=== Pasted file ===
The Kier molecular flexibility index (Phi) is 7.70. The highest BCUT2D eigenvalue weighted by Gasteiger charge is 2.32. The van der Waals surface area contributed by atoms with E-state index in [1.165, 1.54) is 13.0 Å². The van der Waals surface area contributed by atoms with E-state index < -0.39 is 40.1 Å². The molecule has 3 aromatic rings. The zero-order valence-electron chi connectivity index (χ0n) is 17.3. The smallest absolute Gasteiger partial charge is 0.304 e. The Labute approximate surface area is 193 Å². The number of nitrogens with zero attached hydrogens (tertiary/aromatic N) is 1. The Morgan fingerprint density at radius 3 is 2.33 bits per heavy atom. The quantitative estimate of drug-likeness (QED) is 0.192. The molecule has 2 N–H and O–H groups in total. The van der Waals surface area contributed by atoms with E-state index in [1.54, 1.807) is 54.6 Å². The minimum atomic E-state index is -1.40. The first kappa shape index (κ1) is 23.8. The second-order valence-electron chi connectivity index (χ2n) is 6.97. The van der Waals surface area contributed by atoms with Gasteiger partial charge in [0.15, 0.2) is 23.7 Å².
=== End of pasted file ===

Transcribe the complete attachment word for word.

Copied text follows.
The Kier molecular flexibility index (Phi) is 7.70. The highest BCUT2D eigenvalue weighted by Gasteiger charge is 2.32. The van der Waals surface area contributed by atoms with E-state index in [1.165, 1.54) is 13.0 Å². The van der Waals surface area contributed by atoms with E-state index < -0.39 is 40.1 Å². The molecule has 3 aromatic rings. The zero-order valence-electron chi connectivity index (χ0n) is 17.3. The smallest absolute Gasteiger partial charge is 0.304 e. The Labute approximate surface area is 193 Å². The number of nitrogens with zero attached hydrogens (tertiary/aromatic N) is 1. The Morgan fingerprint density at radius 3 is 2.33 bits per heavy atom. The quantitative estimate of drug-likeness (QED) is 0.192. The molecule has 2 N–H and O–H groups in total. The van der Waals surface area contributed by atoms with E-state index in [1.54, 1.807) is 54.6 Å². The minimum atomic E-state index is -1.40. The first kappa shape index (κ1) is 23.8. The second-order valence-electron chi connectivity index (χ2n) is 6.97. The van der Waals surface area contributed by atoms with Gasteiger partial charge in [0.15, 0.2) is 23.7 Å².